Where is the E in STEM report

Engineers Canada worked with MQO Research to commission a report on the current state of engineering within the K-12 education system and discovered that the “engineering” part of STEM is missing from the K-12 educational landscape. Based on this report, Engineers Canada is looking to explore the adoption of a collective impact model to facilitate change.

The report found that many curriculums introduced the topic late, or not at all, without including any engineering-specific learning objectives or goals. In some cases, educators had an unclear idea of what constitutes “engineering” and instead introduced engineering concepts and activities as simply “science” (or “technology” or “math”). Additionally, a lack of data makes it difficult to create benchmarks, track progress, or measure impacts of engineering education and initiatives at the K-12 level.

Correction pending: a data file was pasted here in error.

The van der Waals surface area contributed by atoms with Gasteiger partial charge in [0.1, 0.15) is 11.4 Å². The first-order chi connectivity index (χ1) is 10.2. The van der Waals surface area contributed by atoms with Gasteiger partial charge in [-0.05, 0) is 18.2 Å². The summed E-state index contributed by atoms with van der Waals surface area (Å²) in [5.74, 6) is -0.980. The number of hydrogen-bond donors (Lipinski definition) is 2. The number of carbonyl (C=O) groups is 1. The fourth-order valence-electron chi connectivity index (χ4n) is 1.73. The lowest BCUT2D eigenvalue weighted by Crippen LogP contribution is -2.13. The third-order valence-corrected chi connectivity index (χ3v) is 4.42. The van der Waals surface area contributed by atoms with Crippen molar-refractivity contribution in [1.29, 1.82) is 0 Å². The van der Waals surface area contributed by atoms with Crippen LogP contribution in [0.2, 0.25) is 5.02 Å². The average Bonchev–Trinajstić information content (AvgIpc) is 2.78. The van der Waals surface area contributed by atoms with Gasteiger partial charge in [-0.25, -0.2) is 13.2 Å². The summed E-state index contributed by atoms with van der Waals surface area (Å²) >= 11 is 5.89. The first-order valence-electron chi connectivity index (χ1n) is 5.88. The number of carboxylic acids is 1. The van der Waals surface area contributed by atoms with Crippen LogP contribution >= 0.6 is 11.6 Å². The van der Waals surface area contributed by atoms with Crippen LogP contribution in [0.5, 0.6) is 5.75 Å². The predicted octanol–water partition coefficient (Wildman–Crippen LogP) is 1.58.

However, the report also found that there are several organizations currently doing good work to promote engineering to young people across Canada in a variety of ways including camps, professional development for teachers, resources for teachers, classroom visits, mentorship, summer employment programs, tournaments and competitions, funding, networking, community events, and gender-based initiatives.

Based on these findings, the report outlines several recommendations. The report recommended a strategic focus on promoting engineering in the K-12 education system to encourage a more diverse group of Canadians to pursue a career in engineering. Earlier engagement in the classroom can lead to increased interest, and promoting the use of the word “engineering” along with simple-to-understand shared definition and messaging will lead students to recognize their interest in engineering and consider it as a potential career.

By investing in the K-12 space, Engineers Canada and its partners hope to create a more inclusive and diverse engineering profession that reflects Canada's population. The implementation of these recommendations will help inspire the next generation of engineers and drive innovation for years to come.  

Read the full report and watch the virtual presentation below.